Kimberly said...

You've inspired me, Kent. I hope someday to make it that far!

Bill Gibson said...

It's good to follow tao. Thanks for all the fish!

ha1ku said...

Well done, Sir! It has been inspiring following you on this ride.

Get home safely!

Colen said...

Thanks for the entertainment, I really enjoyed following you!

TheGuth said...

End of the ride is sad, but no less inspirational. Keep 'em rolling, Kent.

antmuzic said...

I've really enjoyed watching your story - you'll get them get year!

For now, back to real life.

Joe P said...

Good on ya', Kent. Can't wait to hear the stories in person.

See you soon.

Yeti said...

DUUUUUUUDE!!! Bummer man. We've been following your progress with high hopes. Keep on keeping on!

Surly Dave said...

Sorry to hear it, but well done all the same. Thanks for taking us all along for the ride.

D Housley said...

That's a bummer, but what an adventure Kent -- now I can't wait to see some more pictures.

Anonymous said...

Dang it! Sometimes that happens. At least this solves the problem of how you were going to get home from Antelope Wells. Thanks for taking us along on your adventure.

Cheers, Gene in Tacoma

Paul said...

Having something like that happen on a regular commute is a pain, but 100 miles from nowhere is something else. Thanks for the story - it may not be the journey you intended, but it was still a journey.

Jim said...

Very sad to hear the journey's come to an end, but like others, I've enjoyed your overwhelmingly positive take on things. It's very inspiring.

Jill said...

Congrats on a great ride, Kent. It's almost unbelievable that you had similar freehub problems in the exact same region as I did last year. I feel a deep understanding for just how frustrating and demoralizing that is when you are literally 100 miles from nowhere, with only the water on your back and the food on your bike to see you out. I was quite lucky that my own hub powered through. There were a few sketchy times after a stop where I hand-spun the crank wildly for at least five minutes before the pawls caught. (I never tried the oil trick, as I wasn't made aware of it until after I arrived in Rawlins. However, I did actually spend some time considering the zip tie trick, as I know of a Iditabike racer who actually tied the cassette to his spokes when his freehub froze ... although, now that I think about it, I'm not sure how that would work on a single speed.)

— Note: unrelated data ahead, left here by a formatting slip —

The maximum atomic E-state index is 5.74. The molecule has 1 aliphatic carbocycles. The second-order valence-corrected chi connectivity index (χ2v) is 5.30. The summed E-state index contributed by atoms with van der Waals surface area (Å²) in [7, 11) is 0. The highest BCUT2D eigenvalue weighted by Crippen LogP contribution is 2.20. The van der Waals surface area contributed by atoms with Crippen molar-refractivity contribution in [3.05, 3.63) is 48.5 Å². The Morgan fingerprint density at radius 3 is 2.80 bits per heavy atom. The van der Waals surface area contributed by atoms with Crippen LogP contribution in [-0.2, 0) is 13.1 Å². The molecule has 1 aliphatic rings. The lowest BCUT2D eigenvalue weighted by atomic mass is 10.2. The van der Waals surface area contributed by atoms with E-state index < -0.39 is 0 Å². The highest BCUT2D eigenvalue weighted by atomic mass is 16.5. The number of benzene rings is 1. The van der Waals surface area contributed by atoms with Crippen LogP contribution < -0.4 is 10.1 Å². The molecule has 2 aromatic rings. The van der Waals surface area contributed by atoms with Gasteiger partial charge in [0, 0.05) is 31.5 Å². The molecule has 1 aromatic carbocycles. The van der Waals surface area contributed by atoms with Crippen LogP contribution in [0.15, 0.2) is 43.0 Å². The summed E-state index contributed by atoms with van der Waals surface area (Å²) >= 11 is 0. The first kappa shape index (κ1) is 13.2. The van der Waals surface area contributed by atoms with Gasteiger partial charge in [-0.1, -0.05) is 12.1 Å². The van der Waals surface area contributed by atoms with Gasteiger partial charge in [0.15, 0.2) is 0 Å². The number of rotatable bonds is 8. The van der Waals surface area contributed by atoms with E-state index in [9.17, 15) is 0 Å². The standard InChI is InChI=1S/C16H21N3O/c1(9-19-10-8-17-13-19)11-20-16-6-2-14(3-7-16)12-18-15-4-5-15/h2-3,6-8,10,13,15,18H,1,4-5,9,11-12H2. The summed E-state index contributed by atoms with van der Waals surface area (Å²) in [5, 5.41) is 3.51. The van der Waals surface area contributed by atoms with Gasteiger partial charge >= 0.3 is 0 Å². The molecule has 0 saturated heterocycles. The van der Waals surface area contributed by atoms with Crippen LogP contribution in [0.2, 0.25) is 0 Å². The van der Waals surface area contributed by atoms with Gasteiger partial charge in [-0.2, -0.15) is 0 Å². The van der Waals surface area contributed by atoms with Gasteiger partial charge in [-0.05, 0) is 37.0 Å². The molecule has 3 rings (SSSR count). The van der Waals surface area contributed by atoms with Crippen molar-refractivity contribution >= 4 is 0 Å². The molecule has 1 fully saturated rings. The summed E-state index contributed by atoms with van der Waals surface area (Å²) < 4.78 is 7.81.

Anyway, I deeply admire what you did out there and look forward to seeing your pictures and more of your stories. Congrats again.

- Jill Homer

Jill said...

I also wanted to add that you were in the exact same place when your freehub started to slip - 25 miles out of Atlantic City. I estimated 30 in my blog, but I do remember thinking that was on the high side - it really was somewhere in the mid-20s. Not long after Handcart Willie's right? The place where a group of Mormon pioneers perished because they had handcart wheel breakdowns in the plains that slowed their progress across Wyoming and they were caught by winter. It's just a bit eerie, don't you think? Makes you wonder, really, doesn't it? ... about ghosts ...

Emma Jane said...

Kent I'm so sorry to hear your bike gave up on you!

I have absolutely loved listening to your call-ins and reading this blog, you have entertained me and inspird me and made me laugh for the past two weeks. I especially loved your "chasing antelopes" post the other day.

Safe home Mountain Turtle.

Anonymous said...

Kent
No matter what we do,we cannot control the landscape in the journey of life. We can only navigate the the landscape as it is presented to us. Later on, when you reflect on this, looking at it from a different horizon, it will be clearer. Lessons about self, life and death will elevate you awareness about the journey of the breath(first through last).
From: a caveman in africa

Cecil "Zeke" Yount said...

As Bob Hope would have said, "Thanks for the memories!" It was great watching from afar as you made the trip to Banff and on to the Divide. It was a pleasure to watch.